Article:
The days of gift cards decreasing in value after as little as six months because you didn’t use them—or the card expiring after only a year—are gone. As a result of the Credit Card Accountability Act, rules are now in place to protect your gift recipient. However, not all types of gift cards are protected. Take a look below before you purchase any gift cards this holiday season.
What type of cards are covered by the rules?
- Store Gift Cards
- Gift Cards with a MasterCard, Visa, American Express, or Discover brand logo
How are the cards protected?
- Limits on expiration dates. The money on gift cards is now good for at least five years from the date the card is purchased. If money is added later that amount must be good for at least five years as well.
- Replacement cards. If your gift card has an expiration date you still may be able to use unspent money that is left on the card after the card expires. For example, the card may expire in five years but the money may not expire for seven. If your card expires and there is unspent money, you can request a replacement card at no charge. Check your card to see if expiration dates apply.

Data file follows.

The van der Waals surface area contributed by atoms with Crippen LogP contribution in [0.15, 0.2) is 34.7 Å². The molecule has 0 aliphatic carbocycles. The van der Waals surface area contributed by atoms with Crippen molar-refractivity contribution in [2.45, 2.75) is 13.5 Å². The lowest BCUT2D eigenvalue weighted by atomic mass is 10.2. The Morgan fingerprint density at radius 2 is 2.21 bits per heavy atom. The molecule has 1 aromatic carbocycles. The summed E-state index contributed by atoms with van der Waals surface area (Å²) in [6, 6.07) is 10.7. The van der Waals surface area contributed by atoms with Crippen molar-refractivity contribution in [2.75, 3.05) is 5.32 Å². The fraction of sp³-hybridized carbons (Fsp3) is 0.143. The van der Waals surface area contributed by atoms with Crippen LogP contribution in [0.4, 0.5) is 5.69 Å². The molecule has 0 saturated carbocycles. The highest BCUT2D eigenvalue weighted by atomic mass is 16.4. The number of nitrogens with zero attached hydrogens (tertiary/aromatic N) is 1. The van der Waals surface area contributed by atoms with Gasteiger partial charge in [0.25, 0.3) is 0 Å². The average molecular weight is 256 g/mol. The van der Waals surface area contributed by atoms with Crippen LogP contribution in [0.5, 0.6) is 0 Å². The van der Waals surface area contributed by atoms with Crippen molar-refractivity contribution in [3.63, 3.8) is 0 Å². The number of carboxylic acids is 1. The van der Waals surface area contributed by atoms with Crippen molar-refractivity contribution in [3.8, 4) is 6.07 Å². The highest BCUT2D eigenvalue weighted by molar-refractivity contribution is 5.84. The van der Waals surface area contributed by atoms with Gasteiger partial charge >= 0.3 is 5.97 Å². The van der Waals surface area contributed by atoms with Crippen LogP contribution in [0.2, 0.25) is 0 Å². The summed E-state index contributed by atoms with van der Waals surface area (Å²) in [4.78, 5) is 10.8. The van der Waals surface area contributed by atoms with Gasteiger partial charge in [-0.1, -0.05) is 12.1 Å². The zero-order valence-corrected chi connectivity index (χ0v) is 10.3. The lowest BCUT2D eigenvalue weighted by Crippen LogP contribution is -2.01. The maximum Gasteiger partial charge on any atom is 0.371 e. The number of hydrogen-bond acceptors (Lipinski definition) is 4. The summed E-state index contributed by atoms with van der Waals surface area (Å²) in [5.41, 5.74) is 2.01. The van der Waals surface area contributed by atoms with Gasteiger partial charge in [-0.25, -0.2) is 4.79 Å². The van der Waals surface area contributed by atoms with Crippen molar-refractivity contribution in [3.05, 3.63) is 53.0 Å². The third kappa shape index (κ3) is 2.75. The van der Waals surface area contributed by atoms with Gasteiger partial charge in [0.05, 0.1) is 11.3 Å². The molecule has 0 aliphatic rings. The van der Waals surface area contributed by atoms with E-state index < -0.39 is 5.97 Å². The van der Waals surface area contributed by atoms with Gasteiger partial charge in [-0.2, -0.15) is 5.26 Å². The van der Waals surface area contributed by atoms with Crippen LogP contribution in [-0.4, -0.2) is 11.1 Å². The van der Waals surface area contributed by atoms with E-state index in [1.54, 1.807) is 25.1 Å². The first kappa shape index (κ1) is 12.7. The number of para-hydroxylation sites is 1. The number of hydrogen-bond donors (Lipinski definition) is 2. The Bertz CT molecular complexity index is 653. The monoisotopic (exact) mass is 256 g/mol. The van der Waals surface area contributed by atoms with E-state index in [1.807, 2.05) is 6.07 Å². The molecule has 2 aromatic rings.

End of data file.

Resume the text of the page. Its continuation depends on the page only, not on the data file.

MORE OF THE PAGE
- Fee Limits. Gift card fees typically are subtracted from the money on the card. Under the new rules, many gift card fees are limited. Generally, fees can be charged if:
- You haven't used your card for at least one year, and
- You are only charged one fee per month.
- These restrictions apply to fees such as:
- Dormancy or inactivity fees for not using your card
- Fees for using your card (sometimes called usage fees)
- Fees for adding money to your card
- Maintenance fees
Gift cards are a great gift-giving solution and these protections help ensure you get the most for the money you spend on them.
Editor's Note: Alyssa Karl is a regular columnist on Patch and an employee at . Her column publishes twice-monthly on Patch. E-mail her at firstname.lastname@example.org.